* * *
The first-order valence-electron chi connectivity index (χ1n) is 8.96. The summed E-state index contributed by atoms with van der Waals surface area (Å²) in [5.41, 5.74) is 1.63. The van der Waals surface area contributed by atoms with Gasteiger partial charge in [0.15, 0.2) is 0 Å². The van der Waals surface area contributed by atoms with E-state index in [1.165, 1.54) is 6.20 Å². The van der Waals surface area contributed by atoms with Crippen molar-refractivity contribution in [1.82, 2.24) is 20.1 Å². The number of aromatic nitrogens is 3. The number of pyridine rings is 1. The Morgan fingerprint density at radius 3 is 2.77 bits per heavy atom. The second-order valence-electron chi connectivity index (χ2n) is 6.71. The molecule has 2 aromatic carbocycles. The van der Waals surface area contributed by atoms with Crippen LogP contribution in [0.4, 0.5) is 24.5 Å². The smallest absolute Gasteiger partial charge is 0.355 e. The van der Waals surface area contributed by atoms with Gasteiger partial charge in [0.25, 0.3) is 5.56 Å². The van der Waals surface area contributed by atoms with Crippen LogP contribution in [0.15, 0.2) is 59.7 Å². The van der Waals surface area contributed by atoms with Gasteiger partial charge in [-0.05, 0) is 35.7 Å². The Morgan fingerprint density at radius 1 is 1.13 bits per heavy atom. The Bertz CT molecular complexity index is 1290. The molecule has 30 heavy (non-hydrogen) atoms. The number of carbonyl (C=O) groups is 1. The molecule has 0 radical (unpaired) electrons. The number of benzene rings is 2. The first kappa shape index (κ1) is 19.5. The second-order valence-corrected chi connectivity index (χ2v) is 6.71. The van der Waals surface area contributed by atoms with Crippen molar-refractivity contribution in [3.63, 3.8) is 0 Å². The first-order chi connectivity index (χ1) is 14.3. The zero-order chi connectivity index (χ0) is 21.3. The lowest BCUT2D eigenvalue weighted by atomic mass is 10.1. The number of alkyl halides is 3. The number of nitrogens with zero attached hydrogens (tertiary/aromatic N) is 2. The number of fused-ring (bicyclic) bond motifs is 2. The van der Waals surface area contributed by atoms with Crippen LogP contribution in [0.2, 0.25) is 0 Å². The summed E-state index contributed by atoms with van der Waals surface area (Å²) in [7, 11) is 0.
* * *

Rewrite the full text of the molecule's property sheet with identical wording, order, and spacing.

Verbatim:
The first-order valence-electron chi connectivity index (χ1n) is 8.96. The summed E-state index contributed by atoms with van der Waals surface area (Å²) in [5.41, 5.74) is 1.63. The van der Waals surface area contributed by atoms with Gasteiger partial charge in [0.15, 0.2) is 0 Å². The van der Waals surface area contributed by atoms with E-state index in [1.165, 1.54) is 6.20 Å². The van der Waals surface area contributed by atoms with Crippen molar-refractivity contribution in [1.82, 2.24) is 20.1 Å². The number of aromatic nitrogens is 3. The number of pyridine rings is 1. The Morgan fingerprint density at radius 3 is 2.77 bits per heavy atom. The second-order valence-electron chi connectivity index (χ2n) is 6.71. The molecule has 2 aromatic carbocycles. The van der Waals surface area contributed by atoms with Crippen LogP contribution in [0.4, 0.5) is 24.5 Å². The smallest absolute Gasteiger partial charge is 0.355 e. The van der Waals surface area contributed by atoms with Gasteiger partial charge in [0.25, 0.3) is 5.56 Å². The van der Waals surface area contributed by atoms with Crippen LogP contribution in [0.15, 0.2) is 59.7 Å². The van der Waals surface area contributed by atoms with Gasteiger partial charge in [-0.05, 0) is 35.7 Å². The Morgan fingerprint density at radius 1 is 1.13 bits per heavy atom. The Bertz CT molecular complexity index is 1290. The molecule has 30 heavy (non-hydrogen) atoms. The number of carbonyl (C=O) groups is 1. The molecule has 0 radical (unpaired) electrons. The number of benzene rings is 2. The first kappa shape index (κ1) is 19.5. The second-order valence-corrected chi connectivity index (χ2v) is 6.71. The van der Waals surface area contributed by atoms with Crippen molar-refractivity contribution in [3.63, 3.8) is 0 Å². The first-order chi connectivity index (χ1) is 14.3. The zero-order chi connectivity index (χ0) is 21.3. The lowest BCUT2D eigenvalue weighted by atomic mass is 10.1. The number of alkyl halides is 3. The number of nitrogens with zero attached hydrogens (tertiary/aromatic N) is 2. The number of fused-ring (bicyclic) bond motifs is 2. The van der Waals surface area contributed by atoms with Crippen LogP contribution in [0.2, 0.25) is 0 Å². The summed E-state index contributed by atoms with van der Waals surface area (Å²) in [7, 11) is 0.